Brooklyn

As of Monday, January 31 the 7-day positivity rate for COVID-19 is 4.6% in Brooklyn, down from 7.5% last week and 12.5% two weeks ago. The figures show how rapidly the Omicron surge is subsiding, after causing widespread disruption over the holiday period.

Despite the good news, some neighborhoods in the borough are returning positive COVID-19 tests at rates almost twice borough average, including East New York’s 11239 ZIP code, where the 7-day positivity rate is 8.8%. However, that figure represents a large drop on last week, when the ZIP code’s positivity rates were at 16.59%

There have been 666,967 confirmed COVID-19 cases in Brooklyn and more than 12,000 deaths, according to The City’s COVID-19 tracker.

On Monday, the Food and Drug Administration granted full approval to Moderna’s coronavirus vaccine, the second most common vaccine used in the country and the second to receive full approval.

Brooklyn Borough President Antonio Reynoso has been hosting mask and COVID-19 test handouts across the borough over the past month. You can follow his Twitter account to see where he will be next.

Even as COVID-19 case loads are on the decline, a number of the borough’s hospitals are either at or reaching capacity in their ICU wards. Woodhull is reporting 98% capacity, down from 100% seven days ago; Interfaith Medical Center is at 95% also down from 100% a week ago; NewYork-Presbyterian Brooklyn Methodist is at 101%, up from 90% one week ago, Brookdale Hospital Medical Center is at 97% and Kings County Hospital Center is at 73%, according to The New York Times.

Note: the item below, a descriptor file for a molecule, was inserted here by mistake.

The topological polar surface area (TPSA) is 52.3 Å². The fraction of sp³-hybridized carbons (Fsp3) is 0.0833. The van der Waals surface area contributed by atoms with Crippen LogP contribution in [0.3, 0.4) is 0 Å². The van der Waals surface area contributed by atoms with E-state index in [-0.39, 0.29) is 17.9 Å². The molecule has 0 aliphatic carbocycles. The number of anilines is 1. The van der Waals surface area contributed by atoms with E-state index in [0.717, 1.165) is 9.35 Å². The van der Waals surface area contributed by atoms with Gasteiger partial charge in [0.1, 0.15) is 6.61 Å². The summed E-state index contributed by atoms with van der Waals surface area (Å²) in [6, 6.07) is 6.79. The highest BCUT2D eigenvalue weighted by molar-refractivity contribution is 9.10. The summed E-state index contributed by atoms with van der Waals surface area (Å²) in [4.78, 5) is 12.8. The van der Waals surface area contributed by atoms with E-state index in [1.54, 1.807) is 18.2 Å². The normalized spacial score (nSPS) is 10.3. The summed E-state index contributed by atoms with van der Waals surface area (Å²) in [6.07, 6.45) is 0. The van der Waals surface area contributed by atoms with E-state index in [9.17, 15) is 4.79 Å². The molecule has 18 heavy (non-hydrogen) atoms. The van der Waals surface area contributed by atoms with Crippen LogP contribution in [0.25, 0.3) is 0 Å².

As of Jan. 3, 69% of eligible Brooklyn residents are fully vaccinated. To find a vaccination site near you, click here.

NYC

On Jan. 30 there were 6,291 new COVID-19 cases reported in NYC, down from 12,012 new cases just seven days earlier — a 78% decrease over the past two weeks, The New York Times reports. Although positive case numbers are slowing down, there has been an increase in patients hospitalized by COVID-19 and an increase in COVID-19 deaths. The city is recording an average of 116 deaths a day in its seven day average.

The City is continuing to urge New Yorkers to get tested for COVID-19 and to get caught up on their latest vaccine dose, and is also urging New Yorkers to invest in high-quality masks after the CDC said that fabric masks do not offer the same level of protection as surgical grade masks and respirators. However, the agency did say that Americans should “wear the most protective mask you can that fits well and that you will wear consistently.”

You can check out BK Reader’s mask analysis here.

A new Biden initiative allows every U.S. home to order four free at-⁠home COVID-⁠19 test kits at COVIDtests.gov; most people with a health plan can also receive 8 at-home COVID-19 test kits per person, per month, either at no cost or through reimbursement through their insurance plan. The Biden administration has also said it will distribute 400 million free N95 masks at participating pharmacies and health centers.

The City has increased capacity at its COVID-19 testing sites, establishing new sites and increasing availability of at-home rapid result tests to meet demand for COVID-19 tests. To find a testing site near you, click here.